Despite his tweets indicating he wants it to end, Trump's own support for legislation to reduce the practice of separating families has wavered. Over the last week, Trump flip-flopped on his support for a compromise bill cobbled together by the GOP leadership that would seek to reduce familial separations and allow a path to citizenship for immigrants who arrived in the U.S. as children (though as Vox notes, the bill wouldn't necessarily outlaw separating families). The White House said that Trump had misspoken when he signaled in an interview with Fox News Friday that he "wouldn't sign" the moderate GOP bill.

Nevertheless, Trump's finger-pointing has been mimicked by his staff. White House Press Secretary Sarah Huckabee Sanders also jumped on board, saying at a press briefing Thursday that the policy was the result of "the same legal loopholes that Democrats refuse to close." Earlier that day, Sessions had again defended the policy using biblical references. In the press briefing, Sanders, defending Sessions, argued the same.

Like Sanders and Sessions, Department of Homeland Security (DHS) Secretary Kirstjen Nielsen defended the family separation policy, saying in a series of tweets on Sunday night that the media had misrepresented it. She added that no such policy exists, contradicting a reported confirmation by the DHS that some 2,000 children had already been detained in a period of six weeks since the policy's implementation.

Per NPR, Nielsen, referring to the detained children, added in a statement Monday: "Don't believe the press. They are very well taken care of."

If you are to believe the press, the impacts of the policy are already being felt in very harsh ways. As NBC reported on June 5, officials have been detaining children at such a high rate that these facilities are apparently running short on space. More than half of the 550 children being held at U.S. border deportation facilities had been in custody for longer than the maximum three-day holding period, per CBS. Of those detainees, about half were under the age of 12.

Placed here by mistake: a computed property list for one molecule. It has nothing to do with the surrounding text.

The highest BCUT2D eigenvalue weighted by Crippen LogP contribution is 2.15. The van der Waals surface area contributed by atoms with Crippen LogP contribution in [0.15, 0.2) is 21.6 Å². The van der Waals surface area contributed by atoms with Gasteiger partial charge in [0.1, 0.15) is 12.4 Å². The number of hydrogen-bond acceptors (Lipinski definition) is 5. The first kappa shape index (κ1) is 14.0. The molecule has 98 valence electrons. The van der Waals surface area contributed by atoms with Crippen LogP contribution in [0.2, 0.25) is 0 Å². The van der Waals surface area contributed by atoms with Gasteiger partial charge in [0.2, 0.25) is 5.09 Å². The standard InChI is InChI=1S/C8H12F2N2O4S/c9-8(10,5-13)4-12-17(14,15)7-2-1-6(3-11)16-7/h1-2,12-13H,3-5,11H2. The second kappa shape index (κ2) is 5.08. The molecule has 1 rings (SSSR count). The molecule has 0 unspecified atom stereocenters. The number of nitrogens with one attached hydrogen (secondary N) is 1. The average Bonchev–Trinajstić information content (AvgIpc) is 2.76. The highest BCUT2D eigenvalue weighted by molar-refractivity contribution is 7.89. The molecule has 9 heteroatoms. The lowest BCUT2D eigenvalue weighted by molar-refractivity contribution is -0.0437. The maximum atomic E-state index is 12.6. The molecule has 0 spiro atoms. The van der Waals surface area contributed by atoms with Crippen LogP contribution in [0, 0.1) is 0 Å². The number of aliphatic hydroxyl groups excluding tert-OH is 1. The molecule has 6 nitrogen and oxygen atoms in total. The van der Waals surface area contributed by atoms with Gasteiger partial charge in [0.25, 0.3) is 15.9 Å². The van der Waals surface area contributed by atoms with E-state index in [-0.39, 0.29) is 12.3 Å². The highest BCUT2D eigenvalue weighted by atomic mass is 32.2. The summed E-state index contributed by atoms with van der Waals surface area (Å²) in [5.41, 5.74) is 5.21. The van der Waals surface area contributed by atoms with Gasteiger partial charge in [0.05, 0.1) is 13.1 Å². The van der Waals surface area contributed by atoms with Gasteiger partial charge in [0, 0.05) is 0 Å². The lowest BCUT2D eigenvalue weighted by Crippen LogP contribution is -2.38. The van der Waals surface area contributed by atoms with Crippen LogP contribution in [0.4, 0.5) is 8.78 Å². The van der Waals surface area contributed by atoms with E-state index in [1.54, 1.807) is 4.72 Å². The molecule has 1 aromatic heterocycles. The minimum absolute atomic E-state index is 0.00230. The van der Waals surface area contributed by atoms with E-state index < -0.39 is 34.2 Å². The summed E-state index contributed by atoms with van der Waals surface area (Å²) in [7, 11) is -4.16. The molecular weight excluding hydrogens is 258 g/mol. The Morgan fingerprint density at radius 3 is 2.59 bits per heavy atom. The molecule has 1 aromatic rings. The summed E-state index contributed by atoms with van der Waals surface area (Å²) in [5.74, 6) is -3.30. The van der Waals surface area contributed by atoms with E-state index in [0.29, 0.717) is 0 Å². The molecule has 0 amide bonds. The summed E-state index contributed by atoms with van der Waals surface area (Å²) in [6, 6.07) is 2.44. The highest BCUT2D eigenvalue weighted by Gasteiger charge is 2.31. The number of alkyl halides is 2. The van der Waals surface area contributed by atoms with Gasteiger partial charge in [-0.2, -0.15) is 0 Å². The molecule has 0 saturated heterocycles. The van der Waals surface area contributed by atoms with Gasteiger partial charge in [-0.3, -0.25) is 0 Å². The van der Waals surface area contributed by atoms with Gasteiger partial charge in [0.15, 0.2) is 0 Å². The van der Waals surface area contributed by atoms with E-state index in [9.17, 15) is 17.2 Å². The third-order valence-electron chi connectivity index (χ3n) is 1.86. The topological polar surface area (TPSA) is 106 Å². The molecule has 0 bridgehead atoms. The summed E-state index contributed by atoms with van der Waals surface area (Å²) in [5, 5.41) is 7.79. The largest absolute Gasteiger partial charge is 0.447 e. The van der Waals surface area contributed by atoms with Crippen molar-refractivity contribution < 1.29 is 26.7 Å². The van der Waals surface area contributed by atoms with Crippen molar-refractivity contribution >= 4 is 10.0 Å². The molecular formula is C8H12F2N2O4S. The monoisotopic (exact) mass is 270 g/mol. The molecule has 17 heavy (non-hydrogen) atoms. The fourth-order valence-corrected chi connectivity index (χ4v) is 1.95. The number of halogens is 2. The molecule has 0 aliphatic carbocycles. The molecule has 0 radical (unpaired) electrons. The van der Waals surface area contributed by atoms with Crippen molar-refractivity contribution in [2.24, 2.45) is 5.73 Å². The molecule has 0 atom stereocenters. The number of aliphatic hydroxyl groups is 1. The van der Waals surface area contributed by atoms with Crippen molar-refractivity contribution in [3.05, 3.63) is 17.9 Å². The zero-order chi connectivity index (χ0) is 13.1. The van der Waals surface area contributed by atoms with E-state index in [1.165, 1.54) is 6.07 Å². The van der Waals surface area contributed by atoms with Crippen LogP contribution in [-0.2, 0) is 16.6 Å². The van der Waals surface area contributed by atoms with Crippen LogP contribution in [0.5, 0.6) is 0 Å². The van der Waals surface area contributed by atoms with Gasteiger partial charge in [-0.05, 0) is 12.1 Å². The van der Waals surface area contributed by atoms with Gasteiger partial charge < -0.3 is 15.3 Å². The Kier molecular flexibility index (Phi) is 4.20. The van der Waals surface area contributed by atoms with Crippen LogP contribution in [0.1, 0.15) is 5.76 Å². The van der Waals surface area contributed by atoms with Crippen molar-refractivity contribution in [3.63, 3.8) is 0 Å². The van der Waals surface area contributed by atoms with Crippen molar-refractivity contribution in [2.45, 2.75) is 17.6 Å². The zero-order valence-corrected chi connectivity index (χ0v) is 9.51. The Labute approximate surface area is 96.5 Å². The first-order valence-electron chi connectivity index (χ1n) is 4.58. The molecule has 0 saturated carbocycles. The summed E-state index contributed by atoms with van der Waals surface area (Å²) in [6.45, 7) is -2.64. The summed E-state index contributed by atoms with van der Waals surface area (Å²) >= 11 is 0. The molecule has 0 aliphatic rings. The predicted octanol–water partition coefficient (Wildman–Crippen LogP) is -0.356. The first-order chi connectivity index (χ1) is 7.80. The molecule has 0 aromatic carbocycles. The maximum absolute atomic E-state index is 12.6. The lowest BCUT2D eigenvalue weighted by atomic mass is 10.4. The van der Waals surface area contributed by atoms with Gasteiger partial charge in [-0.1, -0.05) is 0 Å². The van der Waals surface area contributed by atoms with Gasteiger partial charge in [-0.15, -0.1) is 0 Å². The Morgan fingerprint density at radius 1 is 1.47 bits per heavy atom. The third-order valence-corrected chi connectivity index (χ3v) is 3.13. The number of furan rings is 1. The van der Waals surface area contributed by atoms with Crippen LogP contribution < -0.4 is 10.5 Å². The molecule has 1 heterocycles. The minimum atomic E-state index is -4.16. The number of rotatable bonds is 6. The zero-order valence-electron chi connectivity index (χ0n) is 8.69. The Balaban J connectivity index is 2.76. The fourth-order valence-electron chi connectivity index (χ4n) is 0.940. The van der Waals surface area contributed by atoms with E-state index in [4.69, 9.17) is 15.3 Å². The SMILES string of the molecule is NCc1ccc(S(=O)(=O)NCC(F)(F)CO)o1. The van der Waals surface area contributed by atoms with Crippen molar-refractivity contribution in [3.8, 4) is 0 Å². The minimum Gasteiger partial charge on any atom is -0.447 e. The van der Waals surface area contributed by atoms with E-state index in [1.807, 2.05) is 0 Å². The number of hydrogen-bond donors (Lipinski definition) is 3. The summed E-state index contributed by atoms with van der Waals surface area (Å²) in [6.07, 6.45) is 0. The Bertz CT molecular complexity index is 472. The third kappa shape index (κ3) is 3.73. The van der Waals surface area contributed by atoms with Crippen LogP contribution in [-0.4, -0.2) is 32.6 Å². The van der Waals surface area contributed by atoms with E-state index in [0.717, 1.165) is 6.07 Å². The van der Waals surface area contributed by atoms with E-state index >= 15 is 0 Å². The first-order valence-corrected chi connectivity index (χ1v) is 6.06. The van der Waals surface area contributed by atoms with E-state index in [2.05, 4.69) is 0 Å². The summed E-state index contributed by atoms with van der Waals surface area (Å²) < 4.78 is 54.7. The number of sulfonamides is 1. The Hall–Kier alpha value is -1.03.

In total, the Department of Health and Human Services (HHS) assumes responsibility of unaccompanied children upon their referral from the DHS, and has about 11,000 unaccompanied minors in its care, CBS reports. Advocates have stressed their concerns that, while the detained children might be physically out of danger, the emotional and psychological impacts of being separated from their parents can cause permanent damage. And as a report published May 23 by the American Civil Liberties Union (ACLU) alleges, historically, some children in U.S. custody reportedly sustained abuse at the hands of officials.

Many Republicans are coming out against the Trump administration's policies on this issue, including some high profile ones. Former first lady Laura Bush wrote a scathing opinion piece, published Sunday in The Washington Post, condemning the practice and calling on those in power to make changes. Even Melania Trump said that she "hates to see children" get taken from their parents, per her spokesperson, although she posed it as a problem that "both sides of the aisle" need to address, echoing her husband.

It remains to be seen if efforts to pass legislation eliminating the practice of separating families at the border will be successful in the Republican-majority Congress — and, then, if that legislation will get presidential approval. The one thing that is clear, however, is that Democrats are not responsible for a strict policy enacted by Republican, Trump-appointed Attorney General Jeff Sessions and enforced by the Republican Trump administration.